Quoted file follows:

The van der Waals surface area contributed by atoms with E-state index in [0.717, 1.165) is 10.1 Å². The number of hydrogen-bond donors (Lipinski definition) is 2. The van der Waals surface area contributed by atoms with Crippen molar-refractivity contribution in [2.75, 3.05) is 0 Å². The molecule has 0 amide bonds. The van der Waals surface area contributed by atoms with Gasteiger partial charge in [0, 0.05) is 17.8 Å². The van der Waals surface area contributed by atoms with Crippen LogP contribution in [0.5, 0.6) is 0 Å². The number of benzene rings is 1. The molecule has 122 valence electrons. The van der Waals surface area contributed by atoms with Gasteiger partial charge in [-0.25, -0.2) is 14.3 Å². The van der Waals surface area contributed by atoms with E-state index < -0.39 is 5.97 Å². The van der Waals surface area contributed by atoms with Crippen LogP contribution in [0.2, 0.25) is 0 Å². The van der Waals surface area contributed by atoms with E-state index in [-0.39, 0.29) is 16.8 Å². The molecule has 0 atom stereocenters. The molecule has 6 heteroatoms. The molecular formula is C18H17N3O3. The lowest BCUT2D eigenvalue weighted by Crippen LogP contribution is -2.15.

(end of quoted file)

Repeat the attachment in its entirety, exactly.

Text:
The van der Waals surface area contributed by atoms with E-state index in [0.717, 1.165) is 10.1 Å². The number of hydrogen-bond donors (Lipinski definition) is 2. The van der Waals surface area contributed by atoms with Crippen molar-refractivity contribution in [2.75, 3.05) is 0 Å². The molecule has 0 amide bonds. The van der Waals surface area contributed by atoms with Gasteiger partial charge in [0, 0.05) is 17.8 Å². The van der Waals surface area contributed by atoms with Crippen LogP contribution in [0.5, 0.6) is 0 Å². The number of benzene rings is 1. The molecule has 122 valence electrons. The van der Waals surface area contributed by atoms with Gasteiger partial charge in [-0.25, -0.2) is 14.3 Å². The van der Waals surface area contributed by atoms with E-state index < -0.39 is 5.97 Å². The van der Waals surface area contributed by atoms with Crippen LogP contribution in [0.2, 0.25) is 0 Å². The van der Waals surface area contributed by atoms with E-state index in [-0.39, 0.29) is 16.8 Å². The molecule has 0 atom stereocenters. The molecule has 6 heteroatoms. The molecular formula is C18H17N3O3. The lowest BCUT2D eigenvalue weighted by Crippen LogP contribution is -2.15.